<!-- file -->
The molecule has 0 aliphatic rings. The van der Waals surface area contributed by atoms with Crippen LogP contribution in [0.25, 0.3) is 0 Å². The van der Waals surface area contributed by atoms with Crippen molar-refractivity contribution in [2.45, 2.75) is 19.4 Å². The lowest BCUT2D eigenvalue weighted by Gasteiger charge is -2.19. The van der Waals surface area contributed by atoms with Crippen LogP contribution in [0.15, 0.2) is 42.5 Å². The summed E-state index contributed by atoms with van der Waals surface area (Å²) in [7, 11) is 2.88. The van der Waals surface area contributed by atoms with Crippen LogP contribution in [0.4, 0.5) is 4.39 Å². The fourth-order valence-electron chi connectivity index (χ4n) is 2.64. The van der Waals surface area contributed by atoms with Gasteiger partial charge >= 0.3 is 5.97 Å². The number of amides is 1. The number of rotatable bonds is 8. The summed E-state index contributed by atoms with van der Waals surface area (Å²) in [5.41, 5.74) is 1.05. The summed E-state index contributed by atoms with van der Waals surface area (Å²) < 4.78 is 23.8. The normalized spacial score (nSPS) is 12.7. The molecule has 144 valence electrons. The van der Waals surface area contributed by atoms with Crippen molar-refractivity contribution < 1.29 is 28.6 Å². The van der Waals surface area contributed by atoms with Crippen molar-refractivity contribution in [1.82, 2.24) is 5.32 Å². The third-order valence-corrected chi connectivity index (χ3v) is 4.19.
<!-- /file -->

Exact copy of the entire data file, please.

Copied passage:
The molecule has 0 aliphatic rings. The van der Waals surface area contributed by atoms with Crippen LogP contribution in [0.25, 0.3) is 0 Å². The van der Waals surface area contributed by atoms with Crippen molar-refractivity contribution in [2.45, 2.75) is 19.4 Å². The lowest BCUT2D eigenvalue weighted by Gasteiger charge is -2.19. The van der Waals surface area contributed by atoms with Crippen LogP contribution in [0.15, 0.2) is 42.5 Å². The summed E-state index contributed by atoms with van der Waals surface area (Å²) in [7, 11) is 2.88. The van der Waals surface area contributed by atoms with Crippen LogP contribution in [0.4, 0.5) is 4.39 Å². The fourth-order valence-electron chi connectivity index (χ4n) is 2.64. The van der Waals surface area contributed by atoms with Gasteiger partial charge >= 0.3 is 5.97 Å². The number of amides is 1. The number of rotatable bonds is 8. The summed E-state index contributed by atoms with van der Waals surface area (Å²) in [5.41, 5.74) is 1.05. The summed E-state index contributed by atoms with van der Waals surface area (Å²) < 4.78 is 23.8. The normalized spacial score (nSPS) is 12.7. The molecule has 144 valence electrons. The van der Waals surface area contributed by atoms with Crippen molar-refractivity contribution < 1.29 is 28.6 Å². The van der Waals surface area contributed by atoms with Crippen molar-refractivity contribution in [1.82, 2.24) is 5.32 Å². The third-order valence-corrected chi connectivity index (χ3v) is 4.19.